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Daniel F. Merrill, DDS, MS & Stephanie M. Merrill, DDS

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You Might Have an Oral Abscess if You Are Experiencing Severe Dental Pain

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If you have ever experienced a dental abscess, you will likely know it. While not always painful, it often can be until the infection kills the pulp inside the root of the tooth, causing the tooth to lose sensation. Abscesses are an oral condition stemming from a bacterial infection in the mouth with a buildup of pus in the gum pocket, tooth or the bones that anchor your teeth in position.

The most common symptom of an abscess is experiencing severe pain in the mouth, ears or neck on the same side where the abscess is located and will usually feel worse when you lie down. You can find yourself with a tooth abscess from an untreated cavity, having previous dental work or an injury to your tooth. Unfortunately, left untreated, an abscess will only worsen and potentially travel to other areas of your body and cause damage.

Signs You Have an Abscess in Your Mouth

  • Pain when you bite down
  • Trouble opening your mouth
  • Pain in the jaw
  • Swollen cheeks
  • Trouble swallowing
  • Tooth sensitivity when eating hot or cold foods
  • Having really bad breath
  • Tasting something bad in your mouth
  • Spiking a fever
  • Feeling ill overall

Treatment for an Abscess

When an abscess develops in your mouth, you will need to seek treatment as soon as possible. There are a variety of ways to treat your painful oral abscess.

  • We can drain the pus from the abscess by going into it and cleaning the infected area with a saline solution.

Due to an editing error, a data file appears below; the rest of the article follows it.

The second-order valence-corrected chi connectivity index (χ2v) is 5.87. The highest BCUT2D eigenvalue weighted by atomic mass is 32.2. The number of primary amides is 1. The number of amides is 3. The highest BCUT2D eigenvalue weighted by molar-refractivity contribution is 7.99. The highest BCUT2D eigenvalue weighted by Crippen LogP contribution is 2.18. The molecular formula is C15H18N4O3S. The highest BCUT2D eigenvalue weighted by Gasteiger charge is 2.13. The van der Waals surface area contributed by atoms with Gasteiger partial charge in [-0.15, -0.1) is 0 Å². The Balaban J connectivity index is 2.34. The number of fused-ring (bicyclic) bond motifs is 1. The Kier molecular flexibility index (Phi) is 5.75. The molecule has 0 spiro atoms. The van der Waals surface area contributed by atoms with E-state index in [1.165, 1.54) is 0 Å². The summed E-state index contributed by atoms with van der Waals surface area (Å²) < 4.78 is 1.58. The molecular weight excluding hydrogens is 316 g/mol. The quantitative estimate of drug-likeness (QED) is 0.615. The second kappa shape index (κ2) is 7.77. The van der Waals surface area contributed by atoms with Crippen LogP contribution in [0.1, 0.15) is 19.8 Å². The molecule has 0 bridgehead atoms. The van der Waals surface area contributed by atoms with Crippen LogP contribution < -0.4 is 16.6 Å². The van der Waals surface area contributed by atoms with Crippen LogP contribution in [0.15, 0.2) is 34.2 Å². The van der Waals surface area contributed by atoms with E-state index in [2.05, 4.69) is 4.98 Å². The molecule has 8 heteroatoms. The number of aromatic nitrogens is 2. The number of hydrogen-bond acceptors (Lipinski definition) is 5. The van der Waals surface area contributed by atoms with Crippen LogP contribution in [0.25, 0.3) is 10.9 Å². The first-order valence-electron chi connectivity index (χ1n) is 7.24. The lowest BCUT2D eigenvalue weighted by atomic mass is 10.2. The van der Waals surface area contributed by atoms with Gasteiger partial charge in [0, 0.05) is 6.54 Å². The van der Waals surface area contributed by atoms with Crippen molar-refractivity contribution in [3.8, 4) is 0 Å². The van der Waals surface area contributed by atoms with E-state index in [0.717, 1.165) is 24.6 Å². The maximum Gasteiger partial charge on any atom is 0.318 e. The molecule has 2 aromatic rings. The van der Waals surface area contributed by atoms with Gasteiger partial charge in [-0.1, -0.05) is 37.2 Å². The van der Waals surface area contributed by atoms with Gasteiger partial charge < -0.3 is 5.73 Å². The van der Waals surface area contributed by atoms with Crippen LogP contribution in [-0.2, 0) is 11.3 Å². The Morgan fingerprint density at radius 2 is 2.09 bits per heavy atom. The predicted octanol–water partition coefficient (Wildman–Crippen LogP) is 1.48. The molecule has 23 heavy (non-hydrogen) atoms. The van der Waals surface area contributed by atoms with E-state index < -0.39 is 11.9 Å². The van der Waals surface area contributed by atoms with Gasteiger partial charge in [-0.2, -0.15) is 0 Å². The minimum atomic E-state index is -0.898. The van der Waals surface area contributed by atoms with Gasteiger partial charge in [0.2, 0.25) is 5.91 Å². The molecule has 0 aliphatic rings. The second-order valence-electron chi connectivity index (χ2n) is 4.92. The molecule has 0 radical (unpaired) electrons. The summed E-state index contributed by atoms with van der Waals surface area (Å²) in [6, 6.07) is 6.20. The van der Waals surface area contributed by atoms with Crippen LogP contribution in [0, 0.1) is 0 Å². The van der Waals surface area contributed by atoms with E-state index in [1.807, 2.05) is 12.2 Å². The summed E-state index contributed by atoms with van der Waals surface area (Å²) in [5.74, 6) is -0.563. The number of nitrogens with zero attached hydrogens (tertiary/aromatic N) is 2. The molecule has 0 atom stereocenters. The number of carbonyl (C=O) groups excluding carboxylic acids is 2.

• We can provide you with a root canal treatment to get rid of the infection while also saving the damaged tooth from extraction. By entering the affected tooth, we can remove the infection by taking out the pulp and draining the abscessed area. Once that is cleaned out, we can fill your pulp chamber and root canals, sealing them from further bacterial infection. However, should the tooth be beyond saving it can be extracted and the abscess drained to remove the infection.
  • Your abscess may require taking antibiotics if it has already spread to your jaw or surrounding teeth or your immune system is weak.
  • Certain abscesses may require oral surgery, especially when they continually crop up or if you have an abscess in the tooth pulp. You may also need surgical intervention if you have a periodontal abscess stemming from the jaw and impacting your gums. We will remove the affected gum pocket and recontour your gum tissue. For your surgery, you will be made as comfortable as possible with the help of local anesthesia and even a light IV sedation. Post-surgery, you will need a friend or family member to drive you home until your sedation is gone. You will also be prescribed pain relievers to help you stay as comfortable as possible while you recover.

At-Home Health Tip

If you have an oral abscess or are trying to actively prevent an abscess in the mouth you can gargle at home with saltwater. Simply mix together 1/2 teaspoon of your normal table salt with 1/2 cup of warm tap water. This can often bring additional relief to pain from an abscess as it helps wash out harmful oral bacteria that accumulate under your gums. Saltwater is a great way to stop bacteria in their tracks so they don’t create an abscess while also relieving dental pain. A saltwater gargle is also a good way to facilitate healing after oral surgery or having a tooth extracted as it promotes wound healing and healthier gums in general.

Don’t Wait!

If you think you might have an abscess, don’t wait for the pain to worsen. An infection that has spread to other areas of the body can show up as skin discoloration, fever, vertigo, lack of energy, eyesight problems, chills, nausea and vomiting. Please give our team a call if you suspect you have an abscessed tooth, and we will get you the care you need!